Earlier this week we featured Melbourne fashion label Chorus as part of our weekly designer profiles feature. Chorus introduced us to their new Monthly Editions business model.
Their new initiative involves releasing one outfit per month that is made to order, with no additional stock produced. This allows for a more sustainable production system, eliminating fashion and textile waste.
Photo credit: Elizabeth Gao
Slow fashion is key to reducing the impact the fashion and textile industry has on polluting the environment. So what is textile waste and what are the facts?
Textile waste is a material that is deemed unusable for its original purpose. Textile waste can include fashion and textile industry waste which is created during clothing production, and consumer waste, created during consumer use and disposal.
10 Fashion & Textile Waste Facts:
- Australians throw $500 Million worth of fashion and textiles in the trash each year.
- Only 15% of the trashed textiles are recovered for reuse or recycling.
- The average Australian throws out 30kg of clothing and textile each year
- The fastest growing house hold waste in Australia is clothing.
- Australians spend $5.1 billion on fashion each year, but...
- A survey of 2,000 women found most clothes are worn just seven times before being thrown out. Fast Fashion is designed to make the consumer feel out of trend as well as social media influencing the throw away culture. People don't want to be seen in the same clothes twice.
- Australian charities report receiving 22 tonnes of clothing waste per day, but they estimate only 10% is of resell quality.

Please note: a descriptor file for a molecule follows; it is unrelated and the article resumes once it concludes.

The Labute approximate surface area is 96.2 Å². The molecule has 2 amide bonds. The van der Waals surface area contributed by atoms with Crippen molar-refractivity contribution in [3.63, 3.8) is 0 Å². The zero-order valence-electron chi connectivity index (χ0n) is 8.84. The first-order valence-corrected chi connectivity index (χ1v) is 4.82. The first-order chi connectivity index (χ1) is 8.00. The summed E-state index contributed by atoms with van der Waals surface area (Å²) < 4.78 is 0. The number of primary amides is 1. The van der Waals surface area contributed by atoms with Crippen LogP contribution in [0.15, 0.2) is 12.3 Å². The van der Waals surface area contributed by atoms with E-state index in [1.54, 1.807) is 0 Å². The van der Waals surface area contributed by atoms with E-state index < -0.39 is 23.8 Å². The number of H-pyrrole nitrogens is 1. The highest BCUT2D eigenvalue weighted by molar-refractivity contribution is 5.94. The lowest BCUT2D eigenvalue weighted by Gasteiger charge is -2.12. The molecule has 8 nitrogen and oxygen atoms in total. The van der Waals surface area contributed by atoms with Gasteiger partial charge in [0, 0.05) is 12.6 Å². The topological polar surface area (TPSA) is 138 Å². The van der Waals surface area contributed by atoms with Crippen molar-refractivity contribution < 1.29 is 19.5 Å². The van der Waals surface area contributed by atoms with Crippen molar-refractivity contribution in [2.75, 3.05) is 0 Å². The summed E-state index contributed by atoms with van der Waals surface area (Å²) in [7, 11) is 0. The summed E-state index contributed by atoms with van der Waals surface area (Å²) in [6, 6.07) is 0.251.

- The Fashion & Textile industry is the SECOND most polluting industry after OIL.
- 1 years worth of textile waste clogs up approximately 126 million cubic yards of landfill space. Decomposing clothing releases methane, a harmful greenhouse gas and a significant contributor to global warming.
- It takes 15-20 years for a pair of leather shoes to decompose and an average cotton t-shirt will take 6-12 months to biodegrade
Don't add to the pile, you have other options:
- DIY - Rework - Upcycle: Take care of your clothes and learn to repair and update them yourself. Amongst all of the other great benefits it is extremely rewarding
- Sell, Sell, Sell: One man's trash is another man's treasure, you can sell on a Facebook buy & sell group, host a market stall or have a garage sale.
- Donate to charity or thrift shop: Giving clothing to a charity extends the life of the clothing. However, make sure the clothes are sellable, and if they're not...go to point 1 again...make them into cleaning cloths or tote bags, use your imagination.
- Buy less, choose well & make it last: Do you remember the day’s when you would put money aside to save for the things you wanted, that pair of shoes, that winter jacket? It was an investment, right? Make sure you have an emotional connection to the item you are buying, don't join the wear it once, throwaway culture.
Can you offer any more advice on how to keep clothing and textiles from hitting landfill, let's hear them!
REFERENCES FOR THIS BLOG POST: